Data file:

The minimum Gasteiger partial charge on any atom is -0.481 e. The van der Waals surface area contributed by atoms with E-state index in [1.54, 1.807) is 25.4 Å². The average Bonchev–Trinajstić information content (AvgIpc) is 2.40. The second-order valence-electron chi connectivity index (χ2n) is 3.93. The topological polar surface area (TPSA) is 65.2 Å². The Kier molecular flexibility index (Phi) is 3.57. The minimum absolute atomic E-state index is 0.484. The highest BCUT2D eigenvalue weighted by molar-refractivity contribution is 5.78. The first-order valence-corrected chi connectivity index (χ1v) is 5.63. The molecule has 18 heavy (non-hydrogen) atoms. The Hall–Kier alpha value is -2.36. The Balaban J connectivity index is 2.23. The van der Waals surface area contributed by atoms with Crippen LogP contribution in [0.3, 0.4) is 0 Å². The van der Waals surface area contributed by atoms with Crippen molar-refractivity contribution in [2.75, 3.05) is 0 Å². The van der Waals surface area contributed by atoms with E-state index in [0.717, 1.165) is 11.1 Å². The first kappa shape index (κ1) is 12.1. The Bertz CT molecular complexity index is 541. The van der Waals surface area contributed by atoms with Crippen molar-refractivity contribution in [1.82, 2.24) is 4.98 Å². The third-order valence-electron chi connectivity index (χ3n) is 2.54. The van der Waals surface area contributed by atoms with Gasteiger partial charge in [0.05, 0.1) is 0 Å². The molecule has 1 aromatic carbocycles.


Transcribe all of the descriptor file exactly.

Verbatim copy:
The minimum Gasteiger partial charge on any atom is -0.481 e. The van der Waals surface area contributed by atoms with E-state index in [1.54, 1.807) is 25.4 Å². The average Bonchev–Trinajstić information content (AvgIpc) is 2.40. The second-order valence-electron chi connectivity index (χ2n) is 3.93. The topological polar surface area (TPSA) is 65.2 Å². The Kier molecular flexibility index (Phi) is 3.57. The minimum absolute atomic E-state index is 0.484. The highest BCUT2D eigenvalue weighted by molar-refractivity contribution is 5.78. The first-order valence-corrected chi connectivity index (χ1v) is 5.63. The molecule has 18 heavy (non-hydrogen) atoms. The Hall–Kier alpha value is -2.36. The Balaban J connectivity index is 2.23. The van der Waals surface area contributed by atoms with Crippen LogP contribution in [0.3, 0.4) is 0 Å². The van der Waals surface area contributed by atoms with Crippen molar-refractivity contribution in [2.75, 3.05) is 0 Å². The van der Waals surface area contributed by atoms with E-state index in [0.717, 1.165) is 11.1 Å². The first kappa shape index (κ1) is 12.1. The Bertz CT molecular complexity index is 541. The van der Waals surface area contributed by atoms with Crippen molar-refractivity contribution in [1.82, 2.24) is 4.98 Å². The third-order valence-electron chi connectivity index (χ3n) is 2.54. The van der Waals surface area contributed by atoms with Gasteiger partial charge in [0.05, 0.1) is 0 Å². The molecule has 1 aromatic carbocycles.